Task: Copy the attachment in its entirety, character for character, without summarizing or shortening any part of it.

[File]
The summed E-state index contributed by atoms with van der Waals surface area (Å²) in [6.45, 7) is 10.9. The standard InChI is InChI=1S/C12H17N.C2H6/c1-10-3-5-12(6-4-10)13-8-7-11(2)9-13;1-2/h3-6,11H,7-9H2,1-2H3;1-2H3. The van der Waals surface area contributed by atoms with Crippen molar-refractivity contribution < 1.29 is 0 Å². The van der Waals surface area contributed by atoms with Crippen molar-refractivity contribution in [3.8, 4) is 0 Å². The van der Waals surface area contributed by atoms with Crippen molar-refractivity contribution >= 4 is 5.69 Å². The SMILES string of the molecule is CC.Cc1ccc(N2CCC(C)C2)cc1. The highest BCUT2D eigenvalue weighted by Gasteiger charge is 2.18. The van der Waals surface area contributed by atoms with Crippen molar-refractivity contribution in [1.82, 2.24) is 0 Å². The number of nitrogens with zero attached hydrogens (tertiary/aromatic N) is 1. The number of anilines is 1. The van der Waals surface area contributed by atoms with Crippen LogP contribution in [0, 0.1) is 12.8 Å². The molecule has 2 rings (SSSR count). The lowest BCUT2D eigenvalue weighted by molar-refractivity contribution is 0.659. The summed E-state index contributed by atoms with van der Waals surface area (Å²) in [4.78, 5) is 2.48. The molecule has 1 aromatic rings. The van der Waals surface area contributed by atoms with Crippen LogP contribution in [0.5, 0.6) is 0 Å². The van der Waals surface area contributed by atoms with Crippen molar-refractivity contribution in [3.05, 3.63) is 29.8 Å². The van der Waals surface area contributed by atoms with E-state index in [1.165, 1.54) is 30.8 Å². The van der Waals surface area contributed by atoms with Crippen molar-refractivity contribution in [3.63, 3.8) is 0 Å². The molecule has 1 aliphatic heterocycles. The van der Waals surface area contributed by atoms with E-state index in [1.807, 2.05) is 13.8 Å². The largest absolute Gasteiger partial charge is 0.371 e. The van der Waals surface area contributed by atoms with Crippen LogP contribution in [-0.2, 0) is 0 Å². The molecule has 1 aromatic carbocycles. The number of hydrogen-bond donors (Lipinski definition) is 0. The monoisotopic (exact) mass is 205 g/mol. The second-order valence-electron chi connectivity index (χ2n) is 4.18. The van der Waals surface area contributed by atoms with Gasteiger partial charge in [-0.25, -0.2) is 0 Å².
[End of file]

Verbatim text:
The summed E-state index contributed by atoms with van der Waals surface area (Å²) in [6.45, 7) is 10.9. The standard InChI is InChI=1S/C12H17N.C2H6/c1-10-3-5-12(6-4-10)13-8-7-11(2)9-13;1-2/h3-6,11H,7-9H2,1-2H3;1-2H3. The van der Waals surface area contributed by atoms with Crippen molar-refractivity contribution < 1.29 is 0 Å². The van der Waals surface area contributed by atoms with Crippen molar-refractivity contribution in [3.8, 4) is 0 Å². The van der Waals surface area contributed by atoms with Crippen molar-refractivity contribution >= 4 is 5.69 Å². The SMILES string of the molecule is CC.Cc1ccc(N2CCC(C)C2)cc1. The highest BCUT2D eigenvalue weighted by Gasteiger charge is 2.18. The van der Waals surface area contributed by atoms with Crippen molar-refractivity contribution in [1.82, 2.24) is 0 Å². The number of nitrogens with zero attached hydrogens (tertiary/aromatic N) is 1. The number of anilines is 1. The van der Waals surface area contributed by atoms with Crippen LogP contribution in [0, 0.1) is 12.8 Å². The molecule has 2 rings (SSSR count). The lowest BCUT2D eigenvalue weighted by molar-refractivity contribution is 0.659. The summed E-state index contributed by atoms with van der Waals surface area (Å²) in [4.78, 5) is 2.48. The molecule has 1 aromatic rings. The van der Waals surface area contributed by atoms with Crippen LogP contribution in [0.5, 0.6) is 0 Å². The van der Waals surface area contributed by atoms with Crippen molar-refractivity contribution in [3.05, 3.63) is 29.8 Å². The van der Waals surface area contributed by atoms with E-state index in [1.165, 1.54) is 30.8 Å². The van der Waals surface area contributed by atoms with Crippen molar-refractivity contribution in [3.63, 3.8) is 0 Å². The molecule has 1 aliphatic heterocycles. The van der Waals surface area contributed by atoms with E-state index in [1.807, 2.05) is 13.8 Å². The largest absolute Gasteiger partial charge is 0.371 e. The van der Waals surface area contributed by atoms with Crippen LogP contribution in [-0.2, 0) is 0 Å². The molecule has 1 aromatic carbocycles. The number of hydrogen-bond donors (Lipinski definition) is 0. The monoisotopic (exact) mass is 205 g/mol. The second-order valence-electron chi connectivity index (χ2n) is 4.18. The van der Waals surface area contributed by atoms with Gasteiger partial charge in [-0.25, -0.2) is 0 Å².